You can expect to invest at least eight years into becoming fully licensed as an LPC. Fulfilling the education requirement takes at least six years – four years to earn a bachelor’s degree and two years to earn a master’s degree. And from that point you need to gain an additional two years of supervised practice experience to qualify for full LPC licensure.
You can apply for an LPC license via reciprocity if you’ve passed a licensure examination that evaluated you for specialized knowledge and skills in psychotherapy, you meet Colorado’s education requirement, and you meet one of the following:
- You have two years of post-master’s experience in the practice of professional counseling or psychotherapy
- You have one year of post-doctoral experience in the practice of professional counseling or psychotherapy
- You’ve been actively practicing in professional counseling or psychotherapy for at least two years
Apply using the step-by-step process outlined above, and arrange to have your out-of-state Board of Counseling send official verification of your license to the Colorado State Board.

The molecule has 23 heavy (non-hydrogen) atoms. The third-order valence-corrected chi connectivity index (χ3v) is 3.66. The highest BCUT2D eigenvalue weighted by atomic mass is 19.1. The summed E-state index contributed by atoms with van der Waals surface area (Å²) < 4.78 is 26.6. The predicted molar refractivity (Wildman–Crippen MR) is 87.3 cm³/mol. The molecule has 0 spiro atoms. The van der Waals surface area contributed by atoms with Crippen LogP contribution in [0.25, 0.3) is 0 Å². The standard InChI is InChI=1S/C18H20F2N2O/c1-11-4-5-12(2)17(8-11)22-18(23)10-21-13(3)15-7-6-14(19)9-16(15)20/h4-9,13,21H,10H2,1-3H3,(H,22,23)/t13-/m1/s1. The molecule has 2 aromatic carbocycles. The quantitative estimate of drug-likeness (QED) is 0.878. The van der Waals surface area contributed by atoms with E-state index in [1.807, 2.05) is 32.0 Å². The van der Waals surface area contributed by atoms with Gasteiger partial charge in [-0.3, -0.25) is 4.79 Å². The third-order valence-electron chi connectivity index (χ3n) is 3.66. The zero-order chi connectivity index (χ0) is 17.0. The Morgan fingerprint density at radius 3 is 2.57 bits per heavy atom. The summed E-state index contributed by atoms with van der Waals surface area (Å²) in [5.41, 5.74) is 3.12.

Practicums and Internships
As part of fulfilling the education requirement for licensure as an LPCC, LPC, or LPP, your graduate degree program must include a practicum or internship that covers the principles and practice of professional counseling. If your program is CACREP-accredited then it automatically includes a qualifying practicum or internship.
The exam requirement for becoming a licensed LPC in Colorado is the National Counselor Examination (NCE), sponsored by the National Board for Certified Counselors (NBCC). This is a multiple-choice computer-based test that you can take at testing sites throughout the state and nation. You can find additional information through the NCE handbook.
The NBCC has partnered with the Center for Credentialing and Education (CCE). The CCE manages the online ProCounselor portal you use to register for the NCE.
Colorado offers counselors some of the highest average salaries of all states in the nation. Rehabilitation counselors in Colorado earn the third-highest average salary in the country, while marriage and family therapists earn the fourth-highest. That’s according to the US Department of Labor in 2020, who reports the following average annual salaries for these different types of counseling careers, specifically for Colorado:
- Educational, Guidance, and Career Counselors – $54,560
- Marriage and Family Therapists – $70,800
- Rehabilitation Counselors – $52,390
- Substance Abuse, Behavioral Disorder, and Mental Health Counselor – $51,790
- Occupational Therapists – $90,990
- Therapists, all other – $58,840
Types of Counseling Careers
In Colorado the US Department of Labor reports there are a total of 19,540 counselors working in the professional fields listed above. By percentage that means: